First Allied Securities Inc. took a step toward making its advisor-reps more like RIAs by hiring a big new talent from a large crosstown rival.

The San Diego-based broker-dealer announced yesterday that it bagged Yanni Bousnakis to build a UMA platform that will allow advisors to manage assets on a discretionary basis. The current platform has centrally managed model portfolios.

What makes Bousnakis, 48, so valuable to First Allied is that he has already completed a similar mission of building such a UMA platform on behalf of LPL. First Allied has 1,000 financial advisors in 500 branches throughout the United States. Small by the yardstick of LPL and Cetera, which each have several thousand reps, First Allied is seeking to become a place where advisors can come to grow their business, says First Allied’s senior managing director, Matt McGinness.

See also: Cetera Financial shores up its technology as it prepares to take on LPL for big hybrid RIAs

McGinness hired Bousnakis, who had been senior vice president at LPL Financial. He came aboard 11 days ago. At LPL, Bousnakis led the development of LPL Financial’s Overlay Portfolio Management Group and oversaw the launch of several centrally managed advisory programs on a new technology platform.

LPL Financial of Boston and San Diego declined to comment because of its policy surrounding personnel moves.

McGinness himself was hired away from LPL by his boss, Vere Reynolds-Hale, an LPL alumnus. See: Former LPL execs reunite to compete for big hybrid RIAs — this time with a smaller IBD.

High caliber

“Bringing on somebody of (Bousnakis’s) caliber is important for any (IBD) that’s serious about expanding its advisory capabilities relative to commission abilities….there is a growing desire for more control (of assets by advisors in the wake of the 2008 meltdown),” McGinness said.

Matt McGinness: There is a growing desire among advisors for more control.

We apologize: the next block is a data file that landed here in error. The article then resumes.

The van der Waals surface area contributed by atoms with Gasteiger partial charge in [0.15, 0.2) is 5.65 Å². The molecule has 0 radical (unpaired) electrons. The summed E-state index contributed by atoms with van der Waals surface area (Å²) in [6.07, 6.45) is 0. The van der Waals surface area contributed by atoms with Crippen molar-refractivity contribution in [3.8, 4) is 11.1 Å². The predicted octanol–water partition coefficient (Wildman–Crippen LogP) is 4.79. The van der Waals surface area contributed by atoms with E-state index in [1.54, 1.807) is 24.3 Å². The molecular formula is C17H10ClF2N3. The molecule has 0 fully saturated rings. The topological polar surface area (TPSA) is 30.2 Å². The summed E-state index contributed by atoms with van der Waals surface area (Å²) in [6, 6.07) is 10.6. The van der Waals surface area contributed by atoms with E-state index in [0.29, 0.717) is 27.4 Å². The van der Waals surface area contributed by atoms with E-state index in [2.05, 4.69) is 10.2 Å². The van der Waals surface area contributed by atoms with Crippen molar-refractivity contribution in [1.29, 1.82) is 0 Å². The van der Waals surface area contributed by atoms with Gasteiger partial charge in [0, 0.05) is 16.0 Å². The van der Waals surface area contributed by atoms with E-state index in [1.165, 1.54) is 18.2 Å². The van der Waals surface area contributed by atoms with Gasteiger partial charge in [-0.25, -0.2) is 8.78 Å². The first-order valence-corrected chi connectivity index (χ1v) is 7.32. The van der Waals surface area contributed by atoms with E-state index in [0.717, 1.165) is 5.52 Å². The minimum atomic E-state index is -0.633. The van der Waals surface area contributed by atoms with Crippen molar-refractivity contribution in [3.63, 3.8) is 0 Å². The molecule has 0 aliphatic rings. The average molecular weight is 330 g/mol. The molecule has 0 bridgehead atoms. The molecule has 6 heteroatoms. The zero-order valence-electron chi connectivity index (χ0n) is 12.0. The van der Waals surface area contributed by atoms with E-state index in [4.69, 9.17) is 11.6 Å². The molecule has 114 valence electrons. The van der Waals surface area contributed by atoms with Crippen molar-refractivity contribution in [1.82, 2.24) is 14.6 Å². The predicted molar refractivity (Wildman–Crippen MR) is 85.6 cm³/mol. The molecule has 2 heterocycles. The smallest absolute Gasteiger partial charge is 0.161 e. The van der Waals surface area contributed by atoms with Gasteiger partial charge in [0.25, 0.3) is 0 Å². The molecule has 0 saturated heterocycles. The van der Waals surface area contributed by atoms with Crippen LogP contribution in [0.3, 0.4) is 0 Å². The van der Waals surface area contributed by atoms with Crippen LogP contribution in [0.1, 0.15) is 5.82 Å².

Matt McGinness: There is a growing
desire among advisors for more control.

(McGinness noted that there are also plenty of advisors who took the exact opposite lesson from 2008 and want to remove themselves from all investment decisions.)

Seasoning

Adam Antoniades, president of First Allied, said in a release that “Mr. Bousnakis is a seasoned executive with comprehensive experience and a proven record of success and leadership. I’m confident he will become an integral part of First Allied and play an instrumental role in helping us sustain and grow our company’s legacy and mission of providing one of the best fee-based platforms in the independent channel.”

Where the seasoning becomes important in a UMA platform is in making a series of complicated choices, says McGinness, also a former Cerulli research analyst.

Those choices begin with right partners. Companies like Envestnet offer UMAs in a box but such solutions need massaging. UMAs are a new battleground in the industry. See: TD Ameritrade paves the way for breakaway books of business to transfer intact.

“Strong tech vendors are a critical part of the puzzle. The challenge is finding the right partners and leveraging them well. Broker-dealers can have really different outcomes with the same partners,” McGinness.

The other delicate choices involve giving advisors more control without making matters unnecessarily complicated, McGinness says.

Weed killer

“You don’t want to drag them too deep in to the weeds.”

Bousnakis holds an MBA with a concentration in finance from Northeastern University of Boston and a bachelor of science degree in Naval Architecture and Marine Engineering from the National Institute of Technology in Athens, Greece. LPL brought him from Boston to San Diego in 2005.